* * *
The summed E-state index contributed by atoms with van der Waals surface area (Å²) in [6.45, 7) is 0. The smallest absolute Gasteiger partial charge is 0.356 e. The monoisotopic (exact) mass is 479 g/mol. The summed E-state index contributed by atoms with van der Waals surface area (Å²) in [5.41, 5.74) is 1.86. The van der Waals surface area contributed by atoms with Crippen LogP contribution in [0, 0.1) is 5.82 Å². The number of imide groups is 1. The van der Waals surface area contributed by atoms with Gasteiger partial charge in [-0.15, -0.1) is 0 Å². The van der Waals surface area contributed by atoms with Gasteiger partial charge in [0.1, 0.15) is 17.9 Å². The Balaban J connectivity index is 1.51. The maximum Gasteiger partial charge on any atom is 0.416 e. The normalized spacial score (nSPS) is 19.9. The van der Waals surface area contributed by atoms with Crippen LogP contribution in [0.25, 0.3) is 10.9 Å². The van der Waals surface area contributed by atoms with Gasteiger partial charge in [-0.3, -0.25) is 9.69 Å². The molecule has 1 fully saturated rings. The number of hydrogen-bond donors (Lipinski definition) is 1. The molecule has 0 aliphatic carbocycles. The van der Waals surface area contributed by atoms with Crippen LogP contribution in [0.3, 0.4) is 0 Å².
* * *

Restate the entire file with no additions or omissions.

The summed E-state index contributed by atoms with van der Waals surface area (Å²) in [6.45, 7) is 0. The smallest absolute Gasteiger partial charge is 0.356 e. The monoisotopic (exact) mass is 479 g/mol. The summed E-state index contributed by atoms with van der Waals surface area (Å²) in [5.41, 5.74) is 1.86. The van der Waals surface area contributed by atoms with Crippen LogP contribution in [0, 0.1) is 5.82 Å². The number of imide groups is 1. The van der Waals surface area contributed by atoms with Gasteiger partial charge in [-0.15, -0.1) is 0 Å². The van der Waals surface area contributed by atoms with Gasteiger partial charge in [0.1, 0.15) is 17.9 Å². The Balaban J connectivity index is 1.51. The maximum Gasteiger partial charge on any atom is 0.416 e. The normalized spacial score (nSPS) is 19.9. The van der Waals surface area contributed by atoms with Crippen LogP contribution in [0.25, 0.3) is 10.9 Å². The van der Waals surface area contributed by atoms with Gasteiger partial charge in [-0.3, -0.25) is 9.69 Å². The molecule has 1 fully saturated rings. The number of hydrogen-bond donors (Lipinski definition) is 1. The molecule has 0 aliphatic carbocycles. The van der Waals surface area contributed by atoms with Crippen LogP contribution in [0.3, 0.4) is 0 Å².